Trainwreck Review

Women may not be equally represented in the action movie world, but they are certainly packing a punch with comedy on the big screen this year. Amy Schumer joins McCarthy and Poehler in having huge success carrying their own movies.

Trainwreck tries to dispel the often overused stereotypes of men in women in the movies with sharp wit and one hell of a leading lady.The film begins with two young sisters hearing their dad’s philosophy on the trouble with monogamy. This mantra seems to have been cemented in the current lifestyle of the now grown up Amy (Amy Schumer), a single woman with a good career as a magazine writer and a fun personal life with no strings relationships accompanied with copious amounts of drink and weed.  A proud commitment-phobe she has chosen promiscuity to be her badge of honour and as the butt of her jokes.

But’s it is a rom-com so love is in the air when she is assigned to write about the charming Aaron Conners (Bill Hader), a surgeon to elite sportsmen and women. Meanwhile, she also has family woes with her dad’s declining health and her sister’s seemingly perfect life. 

Schumer has written some wonderfully confronting and hilarious sexual encounters which are clever and uninhibited. It’s so refreshing to see a woman take control of this type of humour and she runs with it no holds barred. Schumer’s confidence and her comedic ability make her hugely enjoyable to watch; however, I just wanted more.

This kind of female character is generally seen in smaller independent films, but then she’s normally taken more seriously. Schumer has taken control of her character and allowed her to be flawed without judgement making the first hour of the film a riot.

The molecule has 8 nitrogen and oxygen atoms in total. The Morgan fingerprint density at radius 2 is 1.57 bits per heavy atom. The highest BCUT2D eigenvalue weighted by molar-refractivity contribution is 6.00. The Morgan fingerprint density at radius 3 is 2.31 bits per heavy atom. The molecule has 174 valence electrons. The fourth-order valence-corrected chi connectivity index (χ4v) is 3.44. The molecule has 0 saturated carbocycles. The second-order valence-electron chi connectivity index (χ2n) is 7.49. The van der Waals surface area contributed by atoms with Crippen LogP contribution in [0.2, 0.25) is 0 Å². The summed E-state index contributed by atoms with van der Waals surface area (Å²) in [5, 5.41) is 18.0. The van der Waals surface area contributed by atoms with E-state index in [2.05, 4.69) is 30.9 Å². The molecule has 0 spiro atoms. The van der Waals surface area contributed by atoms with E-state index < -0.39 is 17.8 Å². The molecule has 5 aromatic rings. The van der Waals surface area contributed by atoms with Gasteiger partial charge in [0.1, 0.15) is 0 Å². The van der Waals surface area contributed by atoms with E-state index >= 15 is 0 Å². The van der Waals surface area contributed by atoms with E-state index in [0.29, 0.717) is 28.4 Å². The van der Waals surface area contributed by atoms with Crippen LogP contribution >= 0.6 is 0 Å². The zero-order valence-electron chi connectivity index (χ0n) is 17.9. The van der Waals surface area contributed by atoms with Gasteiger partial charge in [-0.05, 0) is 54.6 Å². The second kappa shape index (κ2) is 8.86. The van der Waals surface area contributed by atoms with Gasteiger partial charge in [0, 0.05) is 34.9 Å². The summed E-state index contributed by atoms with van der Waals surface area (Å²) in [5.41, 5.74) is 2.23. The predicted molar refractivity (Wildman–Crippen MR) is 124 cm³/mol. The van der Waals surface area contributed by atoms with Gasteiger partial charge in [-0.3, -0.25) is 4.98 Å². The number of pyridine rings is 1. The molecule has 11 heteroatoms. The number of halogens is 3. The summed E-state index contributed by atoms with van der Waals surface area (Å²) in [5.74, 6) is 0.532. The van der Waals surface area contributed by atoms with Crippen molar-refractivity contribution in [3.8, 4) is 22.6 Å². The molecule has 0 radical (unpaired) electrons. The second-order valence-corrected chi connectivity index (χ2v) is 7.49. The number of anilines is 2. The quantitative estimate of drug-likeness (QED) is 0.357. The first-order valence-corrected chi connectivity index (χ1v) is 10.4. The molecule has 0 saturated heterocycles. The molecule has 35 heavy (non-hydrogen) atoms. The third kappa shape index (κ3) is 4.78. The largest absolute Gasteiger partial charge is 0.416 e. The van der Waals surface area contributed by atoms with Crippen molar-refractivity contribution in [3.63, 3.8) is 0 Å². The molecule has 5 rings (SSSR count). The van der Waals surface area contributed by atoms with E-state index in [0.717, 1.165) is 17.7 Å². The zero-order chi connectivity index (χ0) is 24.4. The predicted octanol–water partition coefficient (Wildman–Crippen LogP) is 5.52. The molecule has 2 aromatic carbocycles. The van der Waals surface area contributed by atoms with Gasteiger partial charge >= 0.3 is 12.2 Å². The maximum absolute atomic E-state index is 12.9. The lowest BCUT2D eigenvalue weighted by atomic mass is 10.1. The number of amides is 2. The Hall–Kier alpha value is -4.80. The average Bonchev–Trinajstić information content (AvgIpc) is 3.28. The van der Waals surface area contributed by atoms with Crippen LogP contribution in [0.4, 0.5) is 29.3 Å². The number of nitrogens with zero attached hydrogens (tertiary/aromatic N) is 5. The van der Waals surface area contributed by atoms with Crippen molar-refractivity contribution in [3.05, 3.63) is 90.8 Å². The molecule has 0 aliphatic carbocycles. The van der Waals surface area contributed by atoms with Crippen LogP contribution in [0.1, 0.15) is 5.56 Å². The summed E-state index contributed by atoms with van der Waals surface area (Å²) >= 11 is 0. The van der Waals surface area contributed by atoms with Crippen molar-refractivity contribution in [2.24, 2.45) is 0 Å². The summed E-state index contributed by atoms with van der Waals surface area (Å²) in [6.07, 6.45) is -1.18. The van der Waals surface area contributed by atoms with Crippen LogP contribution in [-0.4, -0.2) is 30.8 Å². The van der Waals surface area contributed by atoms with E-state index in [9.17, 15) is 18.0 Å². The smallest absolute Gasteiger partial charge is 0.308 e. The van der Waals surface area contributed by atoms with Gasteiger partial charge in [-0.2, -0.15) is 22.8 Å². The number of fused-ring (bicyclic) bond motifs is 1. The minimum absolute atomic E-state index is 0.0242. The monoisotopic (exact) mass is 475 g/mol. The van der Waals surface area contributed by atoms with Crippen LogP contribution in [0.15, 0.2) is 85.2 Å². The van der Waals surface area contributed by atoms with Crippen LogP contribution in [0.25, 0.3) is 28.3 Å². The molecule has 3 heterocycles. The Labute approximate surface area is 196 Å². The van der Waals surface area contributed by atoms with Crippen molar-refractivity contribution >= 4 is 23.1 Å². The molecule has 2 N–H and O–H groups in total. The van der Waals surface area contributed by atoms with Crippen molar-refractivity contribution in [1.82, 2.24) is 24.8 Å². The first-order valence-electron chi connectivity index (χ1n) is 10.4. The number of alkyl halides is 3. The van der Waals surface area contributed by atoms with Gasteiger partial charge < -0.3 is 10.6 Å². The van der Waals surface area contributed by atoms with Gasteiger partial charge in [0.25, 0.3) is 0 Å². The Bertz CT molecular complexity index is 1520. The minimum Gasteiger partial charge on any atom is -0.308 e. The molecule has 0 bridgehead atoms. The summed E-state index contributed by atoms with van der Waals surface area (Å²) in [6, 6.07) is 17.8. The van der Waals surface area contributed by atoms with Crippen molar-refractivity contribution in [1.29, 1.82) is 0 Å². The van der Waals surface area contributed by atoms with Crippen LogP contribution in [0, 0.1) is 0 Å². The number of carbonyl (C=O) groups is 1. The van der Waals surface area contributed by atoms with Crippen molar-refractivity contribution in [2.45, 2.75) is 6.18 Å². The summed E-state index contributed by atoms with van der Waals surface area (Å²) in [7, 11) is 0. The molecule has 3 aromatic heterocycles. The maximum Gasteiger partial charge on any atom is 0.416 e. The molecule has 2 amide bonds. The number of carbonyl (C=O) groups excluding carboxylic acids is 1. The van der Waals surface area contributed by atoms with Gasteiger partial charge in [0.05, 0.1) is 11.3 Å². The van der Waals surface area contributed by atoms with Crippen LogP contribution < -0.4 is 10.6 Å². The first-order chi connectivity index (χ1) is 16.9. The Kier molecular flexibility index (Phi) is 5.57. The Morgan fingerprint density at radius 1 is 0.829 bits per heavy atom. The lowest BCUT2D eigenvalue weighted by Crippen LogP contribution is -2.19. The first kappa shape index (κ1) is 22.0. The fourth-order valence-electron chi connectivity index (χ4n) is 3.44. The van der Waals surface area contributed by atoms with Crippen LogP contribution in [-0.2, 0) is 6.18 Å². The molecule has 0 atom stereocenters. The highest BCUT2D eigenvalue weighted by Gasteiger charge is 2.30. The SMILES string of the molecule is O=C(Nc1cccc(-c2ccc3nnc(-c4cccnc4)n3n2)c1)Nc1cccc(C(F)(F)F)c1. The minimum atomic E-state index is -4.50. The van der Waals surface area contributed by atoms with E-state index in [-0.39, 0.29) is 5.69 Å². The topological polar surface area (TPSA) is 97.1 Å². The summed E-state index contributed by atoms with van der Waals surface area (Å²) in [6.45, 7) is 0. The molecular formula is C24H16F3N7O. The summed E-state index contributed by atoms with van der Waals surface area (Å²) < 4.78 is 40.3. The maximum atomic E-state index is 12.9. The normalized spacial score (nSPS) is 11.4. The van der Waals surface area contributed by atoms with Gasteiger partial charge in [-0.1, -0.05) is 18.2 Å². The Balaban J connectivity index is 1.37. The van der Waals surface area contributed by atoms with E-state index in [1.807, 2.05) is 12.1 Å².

The film offers some fun performances from of her co-stars. One surprise gem was Tilda Swinton as Amy’s hard nosed cockney magazine editor. John Cena is brilliant as her repressed homosexual boyfriend and LeBron James wins us over as the sensitive BFF to Conners. Oh and Daniel Radcliffe turns up too! Hader is a great partner in crime for Schumer as the accepting and geeky doctor Conners and they share good chemistry and quirky exchanges.

On the downside I didn’t think that Amy really was a Trainwreck as she didn’t seem to far off the rails to me, although it made for a fun ride it was a much safer one that I wanted to take. I was also slightly disappointed that the film went much more traditional rom-com route than I was expecting, although we still have that Schumer je ne sais quoi and a sense of imperfect reality which is comforting.

Ultimately Trainwreck is both provocatively funny and an unsurprising sweet romantic comedy where the girl gets her boy.

You can see Trainwreck in NZ Cinemas now.

Reviewed by Ingrid Grenar.

3.5 stars small